What Is Alcohol's Impact on Eye Health
It’s widely-known that excessive alcohol consumption can have a negative impact on our bodies. We are often informed of the damaging effects of alcohol on the brain, the liver and even the heart. However, as a hub dedicated to eye health, we wanted to explore an area that isn’t widely discussed – the impact of alcohol on our eyes. As well as the short-term effects on vision, this article will help you to better understand the long-term impact of alcohol on eye health.
Short-term impacts of alcohol on eye health
Whilst unwinding with a glass of wine or spirit is something we all do on occasion, it is still important that we understand the potentially negative impacts that alcohol can have on the eyes. Although some symptoms are often short-lived and should dissipate after a few hours, it’s still good to be aware of the temporary impacts of alcohol, particularly on your vision.
Alcohol decreases the rate at which your neurotransmitters communicate in the brain. Neurotransmitters are important chemical messengers that send information from the brain to the body. This delay in communication between your brain and eyes can cause your eye muscle coordination to weaken, leading to double vision which can impact upon your balance.i
Alcohol is a diuretic, meaning it causes the body to lose water. Hence, for some people, waking up with red, sore and gritty eyes is a common occurrence after an evening of drinking. A study published in 2012 found that even small amounts of alcohol intensified the symptoms of Dry Eye Syndrome (DES) such as redness, burning and sensitivity to light.ii To help regulate and reduce these symptoms, ensure that you drink a glass of water with every beverage, to help keep the eyes lubricated.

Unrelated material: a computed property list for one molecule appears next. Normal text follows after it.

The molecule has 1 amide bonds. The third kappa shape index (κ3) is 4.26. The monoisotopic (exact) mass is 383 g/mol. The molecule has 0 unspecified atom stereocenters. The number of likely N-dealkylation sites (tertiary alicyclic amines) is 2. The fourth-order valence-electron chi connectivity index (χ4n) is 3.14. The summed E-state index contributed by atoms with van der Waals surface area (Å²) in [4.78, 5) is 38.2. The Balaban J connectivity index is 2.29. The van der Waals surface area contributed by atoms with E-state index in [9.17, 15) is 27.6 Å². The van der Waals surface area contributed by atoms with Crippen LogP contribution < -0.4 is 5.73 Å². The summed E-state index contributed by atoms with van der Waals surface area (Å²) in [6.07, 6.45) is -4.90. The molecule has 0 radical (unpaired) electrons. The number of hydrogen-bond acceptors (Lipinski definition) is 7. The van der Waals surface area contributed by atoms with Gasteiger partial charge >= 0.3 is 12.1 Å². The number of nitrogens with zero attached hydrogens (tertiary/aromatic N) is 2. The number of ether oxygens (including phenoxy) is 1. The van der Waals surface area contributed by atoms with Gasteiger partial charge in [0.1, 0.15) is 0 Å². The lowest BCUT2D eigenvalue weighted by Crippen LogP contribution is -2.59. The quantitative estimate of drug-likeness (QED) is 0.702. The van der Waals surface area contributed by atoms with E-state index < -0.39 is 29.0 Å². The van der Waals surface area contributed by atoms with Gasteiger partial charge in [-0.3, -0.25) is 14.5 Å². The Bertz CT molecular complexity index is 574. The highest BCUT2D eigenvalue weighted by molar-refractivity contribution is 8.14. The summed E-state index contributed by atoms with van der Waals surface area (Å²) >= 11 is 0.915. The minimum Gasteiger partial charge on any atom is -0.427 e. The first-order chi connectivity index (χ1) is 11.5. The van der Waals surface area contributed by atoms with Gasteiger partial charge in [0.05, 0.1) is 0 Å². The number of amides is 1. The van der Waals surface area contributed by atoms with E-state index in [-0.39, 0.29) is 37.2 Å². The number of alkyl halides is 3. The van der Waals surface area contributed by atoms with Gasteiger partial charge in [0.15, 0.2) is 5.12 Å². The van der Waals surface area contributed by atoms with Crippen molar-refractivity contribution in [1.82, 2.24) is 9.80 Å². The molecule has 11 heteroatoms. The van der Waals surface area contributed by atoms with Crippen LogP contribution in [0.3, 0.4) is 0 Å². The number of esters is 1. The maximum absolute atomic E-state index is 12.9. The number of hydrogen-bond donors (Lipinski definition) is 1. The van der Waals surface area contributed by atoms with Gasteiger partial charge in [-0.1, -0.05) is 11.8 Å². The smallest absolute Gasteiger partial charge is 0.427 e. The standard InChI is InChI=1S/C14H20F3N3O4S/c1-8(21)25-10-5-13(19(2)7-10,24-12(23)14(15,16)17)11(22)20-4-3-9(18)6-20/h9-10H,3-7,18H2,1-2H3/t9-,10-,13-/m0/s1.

Excessive drinking can trigger uncontrollable eyelid twitching called myokymia.iii Myokymia usually affects the upper or lower eyelid, although it is possible for both eyelids to twitch simultaneously. The twitching can range from hardly noticeable, to becoming extremely irritating, and can occur as frequently as once every minute. Although fatigue, stress, eye strain and sleep deprivation can cause myokymia, alcohol can also be a contributing factor.
Delayed pupil reaction
Alcohol can impact upon the iris, the part of the eye responsible for focusing, which can cause it to dilate at a much slower rate.iv On top of this, it can decrease your contrast sensitivity. One study found that alcohol significantly impacts the ability to adapt vision for brightness and contrast.v This is just one reason why drink driving is strictly prohibited because intoxication leaves drivers unable to respond as quickly to traffic lights and oncoming headlights, rendering accidents much more likely.
Long-term impacts of alcohol on eye health
Alongside the short-term impacts, prolonged and continued excessive alcohol consumption can have a lasting impact on eye health. While not all cases will lead to health complications, it is still important to be aware of the long-term damage that heavy drinking can cause.